That doesn't mean I shouldn't try to understand those who disagree with me. I'm not that arrogant.

Just like learning to understand that many don't like "sour" coffee (and understanding the implications of what that means for a roaster), we need to understand that many don't clean their machines regularly - and we need to understand what that means in the cup.

AmberFox said...

I take great joy in helping people understand what it is that they're experiencing in the cup (just as I enjoy having other food professionals walk me through tastings of their chosen food/drink), and in illustrating differences/variety of flavours in coffee for everyone. The general public is my favourite audience, and I will never tire of that part of my work in the specialty coffee industry.
And as part of that, I make a special point (and encourage every other coffee professional to do so, too) to drink all kinds of coffee at all kinds of establishments (including home set-ups). It is very very important that we understand how people experience coffee currently, how they brew at home, and how to possibly guide and broaden their coffee experiences.
This humility and context is absolutely essential for all coffee professionals, and is the foundation for avoiding the 'pretentious barista' syndrome... and therefore key to the cooperative and participatory approach that we should be taking as we strive to spread the word about quality coffee and suggest good ways to brew it.
I did not mean to second-guess your commitment to understanding this very same thing: we agree completely that we should be understanding how people currently taste/prepare their coffee. Of course! What I worry about with this post is that some people may equate the taste of 'chocolate' with 'dirty espresso machine'. When they are very different tastes (to me, at least), and one is positive while the other is quite negative.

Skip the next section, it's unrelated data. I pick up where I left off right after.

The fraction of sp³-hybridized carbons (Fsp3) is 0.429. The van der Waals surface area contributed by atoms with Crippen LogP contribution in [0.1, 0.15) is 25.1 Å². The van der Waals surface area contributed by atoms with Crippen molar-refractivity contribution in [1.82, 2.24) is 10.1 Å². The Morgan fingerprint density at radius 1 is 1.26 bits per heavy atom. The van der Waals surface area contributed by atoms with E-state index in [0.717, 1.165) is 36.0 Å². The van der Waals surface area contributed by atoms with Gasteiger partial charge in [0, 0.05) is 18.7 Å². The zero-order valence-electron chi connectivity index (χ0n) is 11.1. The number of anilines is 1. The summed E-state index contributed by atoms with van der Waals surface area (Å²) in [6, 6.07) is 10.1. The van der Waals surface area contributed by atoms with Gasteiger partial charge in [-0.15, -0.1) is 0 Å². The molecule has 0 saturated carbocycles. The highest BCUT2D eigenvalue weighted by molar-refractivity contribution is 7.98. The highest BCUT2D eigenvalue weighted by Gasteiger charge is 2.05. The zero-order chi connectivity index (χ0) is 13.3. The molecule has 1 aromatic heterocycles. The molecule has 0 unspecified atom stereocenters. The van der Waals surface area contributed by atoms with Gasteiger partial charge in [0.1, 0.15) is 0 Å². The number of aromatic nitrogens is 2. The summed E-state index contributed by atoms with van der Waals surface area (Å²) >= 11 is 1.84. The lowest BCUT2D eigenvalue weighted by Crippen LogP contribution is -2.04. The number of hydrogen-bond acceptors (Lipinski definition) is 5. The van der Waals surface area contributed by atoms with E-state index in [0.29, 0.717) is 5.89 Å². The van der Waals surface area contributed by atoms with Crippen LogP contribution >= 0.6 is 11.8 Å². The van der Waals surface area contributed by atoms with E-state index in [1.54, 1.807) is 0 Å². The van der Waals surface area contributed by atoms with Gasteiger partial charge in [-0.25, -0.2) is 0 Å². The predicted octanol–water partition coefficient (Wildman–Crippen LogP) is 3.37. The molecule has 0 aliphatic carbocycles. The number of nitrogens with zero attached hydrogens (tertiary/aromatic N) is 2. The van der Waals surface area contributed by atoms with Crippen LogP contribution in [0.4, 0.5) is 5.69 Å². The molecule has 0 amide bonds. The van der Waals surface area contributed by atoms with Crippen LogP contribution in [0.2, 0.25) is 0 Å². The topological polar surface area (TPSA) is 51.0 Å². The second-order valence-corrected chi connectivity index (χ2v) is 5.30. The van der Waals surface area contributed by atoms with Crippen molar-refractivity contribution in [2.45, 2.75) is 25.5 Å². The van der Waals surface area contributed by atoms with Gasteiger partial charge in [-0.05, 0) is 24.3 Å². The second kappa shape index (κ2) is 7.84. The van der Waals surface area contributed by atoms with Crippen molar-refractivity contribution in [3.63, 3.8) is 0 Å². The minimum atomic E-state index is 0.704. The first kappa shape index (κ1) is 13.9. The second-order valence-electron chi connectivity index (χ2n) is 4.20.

James Hoffmann said...

Interesting. I think my initial thoughts were the same as Amber's - dirt is evil, distracting and a particular kind of unpleasantness.

I wonder if there is some distinction between the kind of build up we experience in a commercial setting, and the dirt built up from a few shots a day? You've experienced both - so it seems fair to ask.

Without that distinction I'd really be struggling to associate what I perceive as dirty with any kind of chocolate.

chris said...

Absolutely.

I'm guessing there is a fine line indeed between the "chocolate" result and "rancid cod liver oil" and that in a bar environment that line is crossed so quickly that the odds of ever getting to taste is are very small indeed.

I've never tasted this on bar (where the flavours are overwhelmingly negative).


One important note: I would never suggest that a dirty machine results in better espresso. It always (to my taste) results in degraded coffee in the cup. It's just that it also skews the flavour profile towards chocolate (regardless of coffee or blend).

Daniel Stewart Mueller said...

I've experienced this chocolate situation at home moreso than on bar, but I'd often wondered if that wasn't my palate's predisposition to tasting chocolate in coffees.

What might be a good methodology of testing this?

Initial thoughts are to dial in a coffee, clean the machine and create a quick flavor profile. then, pull 10 or so shots and taste the 11th, creating another quick profile.

Then it's just a matter of comparing the two profiles.

Does this sound like it might work?

-Dan Mueller